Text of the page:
This is a book about the “how to” of one of the most important aspects of diaspora engagement — leveraging countries’ talent abroad to support development at home. The understanding that the diaspora (emigrants and their descendants who retain ties to their countries of origin or ancestry) can be a critical partner for development has emerged fairly recently, due in large part to the experience of two new global powers — China and India — whose rise to prominence owes much to the contributions of their talent abroad. In the amazingly short span of about 15 years, the importance of the diaspora to development has evolved from a novel and somewhat heretical hypothesis to conventional wisdom. Now it is commonly acknowledged that diasporas can be important, but the path of developing policies and programs to help realize the promise of diasporas has been fraught with frustration and disappointment. Diaspora contributions seem to come spontaneously rather than as a result of policy interventions; they are a matter of serendipity. By focusing on policy interventions that effectively promote diaspora contributions, the book fills an important gap in the literature.
Proceedings of the 9th International Conference of Education, Research and Innovation
Following a suggestion of Warren Weaver, we extend the Shannon model of communication piecemeal into a complex systems model in which communication is differentiated both vertically and horizontally. This model enables us to bridge the divide between Niklas Luhmann’s theory of the self-organization of meaning in communications and empirical research using information theory. First, we distinguish between communication relations and correlations among patterns of relations. The correlations span a vector space in which relations are positioned and can be provided with meaning. Second, positions provide reflexive perspectives. Whereas the different meanings are integrated locally, each instantiation opens global perspectives—“horizons of meaning”—along eigenvectors of the communication matrix. These next-order codifications of meaning can be expected to generate mutual redundancies when interacting in instantiations. Increases in redundancy indicate new options and can be measured as local reduction of prevailing uncertainty (in bits). The systemic generation of new options can be considered as a hallmark of the knowledge-based economy.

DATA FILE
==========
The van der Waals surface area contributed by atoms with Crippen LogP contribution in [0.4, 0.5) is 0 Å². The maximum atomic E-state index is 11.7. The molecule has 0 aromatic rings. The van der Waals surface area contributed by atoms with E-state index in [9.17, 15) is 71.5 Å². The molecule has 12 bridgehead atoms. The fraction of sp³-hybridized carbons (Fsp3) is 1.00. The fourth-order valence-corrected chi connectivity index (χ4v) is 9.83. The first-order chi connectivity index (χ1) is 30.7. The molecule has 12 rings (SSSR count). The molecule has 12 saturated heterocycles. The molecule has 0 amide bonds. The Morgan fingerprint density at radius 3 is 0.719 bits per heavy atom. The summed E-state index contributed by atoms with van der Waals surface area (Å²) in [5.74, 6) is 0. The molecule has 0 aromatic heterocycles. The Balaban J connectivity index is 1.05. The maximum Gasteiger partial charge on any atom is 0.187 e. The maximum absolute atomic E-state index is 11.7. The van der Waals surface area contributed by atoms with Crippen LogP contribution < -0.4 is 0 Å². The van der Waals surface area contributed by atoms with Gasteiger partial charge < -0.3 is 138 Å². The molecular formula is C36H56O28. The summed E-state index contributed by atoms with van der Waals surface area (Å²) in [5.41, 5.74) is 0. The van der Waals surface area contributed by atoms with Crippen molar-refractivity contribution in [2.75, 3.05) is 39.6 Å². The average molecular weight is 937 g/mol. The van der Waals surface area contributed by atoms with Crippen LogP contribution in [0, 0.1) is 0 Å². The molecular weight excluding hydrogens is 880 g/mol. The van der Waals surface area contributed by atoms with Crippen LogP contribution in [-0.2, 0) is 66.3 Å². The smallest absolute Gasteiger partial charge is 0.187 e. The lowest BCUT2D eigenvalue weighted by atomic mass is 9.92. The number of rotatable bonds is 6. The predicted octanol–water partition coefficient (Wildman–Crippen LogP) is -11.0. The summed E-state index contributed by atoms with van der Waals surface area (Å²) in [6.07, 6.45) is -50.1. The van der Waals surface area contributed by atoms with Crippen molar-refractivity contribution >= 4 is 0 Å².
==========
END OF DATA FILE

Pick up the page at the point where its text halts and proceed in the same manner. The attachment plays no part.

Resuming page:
The concept of entrepreneurial university and role of culture in its formation is analyzed. The understanding of academic entrepreneurial culture, as culture integrating the academic and entrepreneurial values is offered. The article reveals that methods for diagnosis organizational culture in enterprises are not suitable for an assessment of university culture. The suggestions are made for development an adequate technique for the diagnosis organizational culture of entrepreneurial university.
This article analyses the concept of entrepreneurial university and the role of culture in its formation. Theproblem of appropriate diagnostic method is being risen. The article discusses the findings of organizational culture assessmentby means ofdiagnostic methodof R.Goffee and G. Jones in the two universitiesof Nizhny Novgorod. The way ofdevelopment of congruent method of the university organizational culture diagnosis is being offered.